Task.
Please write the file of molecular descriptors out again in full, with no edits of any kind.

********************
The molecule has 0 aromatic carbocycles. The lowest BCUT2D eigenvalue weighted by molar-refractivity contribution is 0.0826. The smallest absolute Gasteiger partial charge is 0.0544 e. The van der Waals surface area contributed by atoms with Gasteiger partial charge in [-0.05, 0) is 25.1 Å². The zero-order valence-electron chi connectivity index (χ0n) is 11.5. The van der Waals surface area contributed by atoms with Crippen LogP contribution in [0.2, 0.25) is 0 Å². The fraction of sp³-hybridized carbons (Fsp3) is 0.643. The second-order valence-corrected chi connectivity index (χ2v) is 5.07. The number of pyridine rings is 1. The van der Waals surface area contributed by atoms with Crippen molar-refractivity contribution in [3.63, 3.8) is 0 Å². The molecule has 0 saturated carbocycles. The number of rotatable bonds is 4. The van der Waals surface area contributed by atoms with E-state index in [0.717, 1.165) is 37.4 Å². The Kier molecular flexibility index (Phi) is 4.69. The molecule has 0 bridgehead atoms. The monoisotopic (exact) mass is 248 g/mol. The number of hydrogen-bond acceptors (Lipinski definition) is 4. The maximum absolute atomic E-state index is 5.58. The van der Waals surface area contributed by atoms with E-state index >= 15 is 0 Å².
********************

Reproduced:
The molecule has 0 aromatic carbocycles. The lowest BCUT2D eigenvalue weighted by molar-refractivity contribution is 0.0826. The smallest absolute Gasteiger partial charge is 0.0544 e. The van der Waals surface area contributed by atoms with Gasteiger partial charge in [-0.05, 0) is 25.1 Å². The zero-order valence-electron chi connectivity index (χ0n) is 11.5. The van der Waals surface area contributed by atoms with Crippen LogP contribution in [0.2, 0.25) is 0 Å². The fraction of sp³-hybridized carbons (Fsp3) is 0.643. The second-order valence-corrected chi connectivity index (χ2v) is 5.07. The number of pyridine rings is 1. The van der Waals surface area contributed by atoms with Crippen molar-refractivity contribution in [3.63, 3.8) is 0 Å². The molecule has 0 saturated carbocycles. The number of rotatable bonds is 4. The van der Waals surface area contributed by atoms with E-state index in [0.717, 1.165) is 37.4 Å². The Kier molecular flexibility index (Phi) is 4.69. The molecule has 0 bridgehead atoms. The monoisotopic (exact) mass is 248 g/mol. The number of hydrogen-bond acceptors (Lipinski definition) is 4. The maximum absolute atomic E-state index is 5.58. The van der Waals surface area contributed by atoms with E-state index >= 15 is 0 Å².